U.S. SECURITIES AND EXCHANGE COMMISSION
Litigation Release No. 20940 / March 10, 2009
Securities and Exchange Commission v. C. Jones & Company, Carter Allen Jones, Timothy J. Miles, Gaylen P. Johnson, and Jonathan Curshen, Civil Action No. 03-CV-00636-WDM-PAC (D. Colo.)
SEC PREVAILS IN BENCH TRIAL OF JONATHAN CURSHEN, A PROMOTER IN AN INTERNET "PUMP AND DUMP" SCHEME WHILE COMPLAINT AGAINST TIMOTHY MILES, A PRINCIPAL SHAREHOLDER DISMISSED
The Securities and Exchange Commission announced that on March 6, 2009, the United States District Court for the District of Colorado, entered a final judgment against Jonathan Curshen, finding him liable for securities fraud for acting as a promoter in an internet "pump and dump" scheme. Based on the Commission's evidence at the bench trial held on April 30 and May 1, 2007, the Court concluded that in early 2000, Curshen knowingly or recklessly posted on various Internet sites baseless projections and other financial information about Freedom Golf Corporation, a now-defunct Denver-based golf club manufacturer. The Court further found that Curshen knowingly failed to disclose that he was being paid to promote Freedom Golf and was selling the company's stock at the same time he was touting the company.
According to the Court's findings, Timothy Miles, a principal shareholder of Freedom Golf, arranged for the company to hire Carter Allen Jones and Curshen to promote Freedom Golf. Jones prepared an "investor report" touting Freedom Golf based on information provided by the company's president. The report contained factually baseless profit and revenue projections for Freedom Golf, which was in dire financial condition at the time. Curshen posted a link to the report on Internet websites, despite knowing of the company's poor financial condition. Furthermore, the Court found Curshen posted numerous messages touting Freedom Golf on various Internet web sites without disclosing his receipt and sale of Freedom Golf stock in exchange for promoting the company.
The Court's final judgment enjoins Curshen from violating Sections 17(a) and 17(b) of the Securities Act of 1933 (Securities Act) and Section 10(b) of the Securities Exchange Act of 1934 (Exchange Act) and Rule 10b-5, and bars him from participating in any penny stock offering. The final judgment also orders Curshen to pay disgorgement of $66,235, representing profits gained from his participation in the illegal scheme. The Court reserved jurisdiction as to prejudgment interest and a civil penalty.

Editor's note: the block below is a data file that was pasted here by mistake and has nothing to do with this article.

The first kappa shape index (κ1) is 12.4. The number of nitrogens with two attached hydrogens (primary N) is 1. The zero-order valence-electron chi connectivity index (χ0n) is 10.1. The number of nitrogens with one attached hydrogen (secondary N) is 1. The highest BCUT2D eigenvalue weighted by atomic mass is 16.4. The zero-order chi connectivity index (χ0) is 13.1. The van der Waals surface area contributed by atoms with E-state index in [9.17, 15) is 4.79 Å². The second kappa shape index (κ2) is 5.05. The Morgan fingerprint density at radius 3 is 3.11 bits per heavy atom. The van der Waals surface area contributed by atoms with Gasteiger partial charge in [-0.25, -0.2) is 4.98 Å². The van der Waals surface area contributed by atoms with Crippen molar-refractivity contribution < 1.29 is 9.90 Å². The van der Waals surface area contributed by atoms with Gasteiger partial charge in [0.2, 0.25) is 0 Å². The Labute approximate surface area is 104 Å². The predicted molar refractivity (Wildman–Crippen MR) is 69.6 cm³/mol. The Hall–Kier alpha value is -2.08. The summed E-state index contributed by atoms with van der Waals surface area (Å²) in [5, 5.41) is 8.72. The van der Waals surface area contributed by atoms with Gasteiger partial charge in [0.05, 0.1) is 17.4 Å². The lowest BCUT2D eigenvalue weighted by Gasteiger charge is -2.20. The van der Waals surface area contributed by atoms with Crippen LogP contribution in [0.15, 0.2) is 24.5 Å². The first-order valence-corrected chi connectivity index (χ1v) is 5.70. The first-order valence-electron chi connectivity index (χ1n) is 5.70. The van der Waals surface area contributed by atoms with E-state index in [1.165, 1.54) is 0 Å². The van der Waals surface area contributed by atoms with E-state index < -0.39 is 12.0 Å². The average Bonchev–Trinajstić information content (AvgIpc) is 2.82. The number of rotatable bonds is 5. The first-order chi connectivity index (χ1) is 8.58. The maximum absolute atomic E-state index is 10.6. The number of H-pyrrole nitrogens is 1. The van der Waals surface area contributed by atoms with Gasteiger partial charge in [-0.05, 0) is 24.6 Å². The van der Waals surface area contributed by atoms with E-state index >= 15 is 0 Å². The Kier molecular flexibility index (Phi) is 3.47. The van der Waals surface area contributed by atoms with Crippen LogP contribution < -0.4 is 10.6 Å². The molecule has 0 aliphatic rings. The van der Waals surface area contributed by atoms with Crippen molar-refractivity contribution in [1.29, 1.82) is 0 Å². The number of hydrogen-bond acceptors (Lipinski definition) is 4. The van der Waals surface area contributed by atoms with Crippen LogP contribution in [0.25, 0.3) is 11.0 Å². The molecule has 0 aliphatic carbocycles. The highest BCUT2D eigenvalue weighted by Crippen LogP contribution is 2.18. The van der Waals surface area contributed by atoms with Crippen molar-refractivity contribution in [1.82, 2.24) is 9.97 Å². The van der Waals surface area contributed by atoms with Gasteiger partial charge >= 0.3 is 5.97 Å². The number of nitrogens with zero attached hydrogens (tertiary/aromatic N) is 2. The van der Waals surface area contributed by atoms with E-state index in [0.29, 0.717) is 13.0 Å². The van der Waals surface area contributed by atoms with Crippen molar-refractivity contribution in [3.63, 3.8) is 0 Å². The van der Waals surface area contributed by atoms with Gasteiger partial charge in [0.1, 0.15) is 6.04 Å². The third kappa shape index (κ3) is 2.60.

On March 2, in a separate order, the Court entered an amended judgment dismissing the complaint against Miles, finding him not liable for securities fraud after a bench trial held on June 20 and 21, 2005. The Court dismissed the complaint against Miles with prejudice after concluding the Commission failed to prove that false statements Miles made were material to investors.
According to the Court's findings concerning Miles, Miles arranged to have false information submitted on a Form 211 to the NASD (now FINRA) to arrange for Freedom Golf's predecessor, Auric Enterprises, quoted on the Over-The-Counter Bulletin Board. The false information concerned Miles' relationships to many of Auric's shareholders, among other things. The Judge, however, rejected the Commission's argument that the false information would have been material to a reasonable investor.
Previously, Carter Allen Jones, another promoter, and his company, C. Jones & Co. were permanently enjoined by default against future violations of Sections 17(a) and 17(b) of the Securities Act and Section 10(b) of the Exchange Act and Rule 10b-5 thereunder. Jones was ordered to pay disgorgement and a civil penalty. Based on the Commission's motion, the Court dismissed its claims of disgorgement and penalties against C. Jones & Co., because it was defunct. In addition, Freedom Golf's president, Gaylen Johnson, previously consented to a permanent injunction against future violations of Sections 10(b) and 13(a) of the Exchange Act and Rules 10b-5, 13a-1 and 13a-13. Johnson was also barred from participating in any offering of a penny stock. Based on his financial condition, the Commission did not seek a civil penalty.